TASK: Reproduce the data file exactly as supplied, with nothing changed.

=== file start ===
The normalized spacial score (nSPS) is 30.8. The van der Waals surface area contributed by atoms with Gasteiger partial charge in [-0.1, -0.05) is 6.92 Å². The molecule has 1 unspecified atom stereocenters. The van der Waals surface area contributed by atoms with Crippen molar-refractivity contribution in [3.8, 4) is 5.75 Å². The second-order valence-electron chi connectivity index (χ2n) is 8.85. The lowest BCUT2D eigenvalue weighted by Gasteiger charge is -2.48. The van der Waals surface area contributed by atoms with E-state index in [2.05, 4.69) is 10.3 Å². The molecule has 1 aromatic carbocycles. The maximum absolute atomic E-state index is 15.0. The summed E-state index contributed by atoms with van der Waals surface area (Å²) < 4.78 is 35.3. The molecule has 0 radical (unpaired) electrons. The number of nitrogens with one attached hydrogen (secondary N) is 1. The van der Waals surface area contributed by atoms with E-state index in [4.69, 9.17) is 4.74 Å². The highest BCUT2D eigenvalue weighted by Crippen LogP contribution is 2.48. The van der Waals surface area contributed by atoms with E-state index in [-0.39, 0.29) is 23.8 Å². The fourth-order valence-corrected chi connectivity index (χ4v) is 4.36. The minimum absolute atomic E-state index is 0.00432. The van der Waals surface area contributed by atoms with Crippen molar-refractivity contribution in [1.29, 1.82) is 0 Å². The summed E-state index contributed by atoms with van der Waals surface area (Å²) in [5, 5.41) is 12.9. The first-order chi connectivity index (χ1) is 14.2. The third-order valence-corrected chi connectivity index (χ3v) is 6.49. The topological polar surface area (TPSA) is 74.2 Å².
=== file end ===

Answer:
The normalized spacial score (nSPS) is 30.8. The van der Waals surface area contributed by atoms with Gasteiger partial charge in [-0.1, -0.05) is 6.92 Å². The molecule has 1 unspecified atom stereocenters. The van der Waals surface area contributed by atoms with Crippen molar-refractivity contribution in [3.8, 4) is 5.75 Å². The second-order valence-electron chi connectivity index (χ2n) is 8.85. The lowest BCUT2D eigenvalue weighted by Gasteiger charge is -2.48. The van der Waals surface area contributed by atoms with E-state index in [2.05, 4.69) is 10.3 Å². The molecule has 1 aromatic carbocycles. The maximum absolute atomic E-state index is 15.0. The summed E-state index contributed by atoms with van der Waals surface area (Å²) < 4.78 is 35.3. The molecule has 0 radical (unpaired) electrons. The number of nitrogens with one attached hydrogen (secondary N) is 1. The van der Waals surface area contributed by atoms with E-state index in [4.69, 9.17) is 4.74 Å². The highest BCUT2D eigenvalue weighted by Crippen LogP contribution is 2.48. The van der Waals surface area contributed by atoms with E-state index in [-0.39, 0.29) is 23.8 Å². The fourth-order valence-corrected chi connectivity index (χ4v) is 4.36. The minimum absolute atomic E-state index is 0.00432. The van der Waals surface area contributed by atoms with Crippen molar-refractivity contribution in [1.29, 1.82) is 0 Å². The summed E-state index contributed by atoms with van der Waals surface area (Å²) in [5, 5.41) is 12.9. The first-order chi connectivity index (χ1) is 14.2. The third-order valence-corrected chi connectivity index (χ3v) is 6.49. The topological polar surface area (TPSA) is 74.2 Å².